By Sue Moore
Setting Schoolcraft’s goals, objectives and strategies five years into the future demands a crystal ball at best. The village’s Planning Commission took the task to heart at its February meeting, recommending a plan for consideration by the village Council in time for its own February session.
The Council followed with a plan to seek public comments through April and possible adoption in May.
It was easy to agree on goal number one: Eliminate the center turn lane on U.S. 131 through downtown and replace it with a landscaped median within a year. “This could be a more attainable first goal than some of the others that follow,” Jorden Parker, the consultant from Wightman Associates, explained. He and Natalie Dean from Wightman helped to draft the plan that would be suitable for submission to the state of Michigan as required every five years.
The change would require approval from the Michigan Department of Transportation (MDOT). Goal number five dovetailed with the median changes. It stipulates that the village work with MDOT to improve safety along the corridor with pedestrian crossing lights and reducing vehicle turning movements on the street. “This is a safety issue that is critical to our future; why not put it as goal number two?” asked Trustee Sue Hendriksma. Discussion followed: whether to accomplish those changes all at once or work with MDOT on a step-by-step basis.
Goal number two: Provide sewers for all village residents and business owners within five years. This was modified at the request of Trustee Wes Schmitt. “We should avoid controversy right off the top of this plan, unless we can get 90 percent state and federal funding for sewers. I’m not willing to back-door this to our citizens. I would hope that people don’t overreact; the funding is the big requirement,” Schmitt said.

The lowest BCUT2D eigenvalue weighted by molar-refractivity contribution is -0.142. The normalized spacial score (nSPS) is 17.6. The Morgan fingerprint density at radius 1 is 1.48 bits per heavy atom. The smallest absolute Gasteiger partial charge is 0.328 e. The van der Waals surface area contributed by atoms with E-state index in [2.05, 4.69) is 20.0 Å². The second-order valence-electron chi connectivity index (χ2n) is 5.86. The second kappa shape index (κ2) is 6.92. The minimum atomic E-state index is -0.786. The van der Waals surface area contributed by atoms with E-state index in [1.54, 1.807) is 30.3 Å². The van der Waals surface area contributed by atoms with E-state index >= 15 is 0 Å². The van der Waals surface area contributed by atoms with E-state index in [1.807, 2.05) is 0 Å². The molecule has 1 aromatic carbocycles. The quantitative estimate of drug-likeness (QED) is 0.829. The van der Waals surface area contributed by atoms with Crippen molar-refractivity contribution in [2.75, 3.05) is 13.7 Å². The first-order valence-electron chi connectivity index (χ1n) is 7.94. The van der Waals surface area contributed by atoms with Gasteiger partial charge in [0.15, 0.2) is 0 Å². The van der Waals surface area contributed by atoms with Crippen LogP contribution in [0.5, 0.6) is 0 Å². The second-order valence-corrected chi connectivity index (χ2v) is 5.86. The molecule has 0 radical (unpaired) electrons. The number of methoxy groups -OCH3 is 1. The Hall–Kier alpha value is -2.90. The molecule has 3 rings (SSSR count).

Mae Pfost, newly appointed chair of the Planning Commission, said the village needs to get in line right away with a new infrastructure plan just presented by the Trump administration. “Our 100-year-old water pipes could be replaced. There will be money there because the state is looking for Great Lakes funding too.”
Goal number three: Work with the schools in the next three years to acquire ownership of the existing sports fields east of the railroad and market the site to single family developers. This requires a funding strategy to acquire land and develop a partnership with the school to market the land.
Goal number four: Develop an accessible trail along the north-south rail line through Schoolcraft to Portage in the next three years, then continue the trail from Schoolcraft to Three Rivers. It was agreed that this is a priority but should move down in the ranking because of the long time needed to see success. It placed high on preferences at public meetings held in 2017.
Goal number six: Create a mixed-use development zone and rezone an area to accommodate a mix of commercial development and townhouses or duplex units.
The document lays out the next six goals which largely speak to how zoning changes could work to achieve the goals. Parker told the planning commission members that they can’t do all of this themselves. “They should find the champion for each goal and let that person take the reins.”
A parks and recreation plan, also discussed, will be recommended to the Village Council on a different timeline.
A week after the planning commission’s meeting, the Council approved seeking public comment on the Master Plan until April 30. It scheduled a May 14 public hearing with a goal of final adoption at the May 21 council meeting.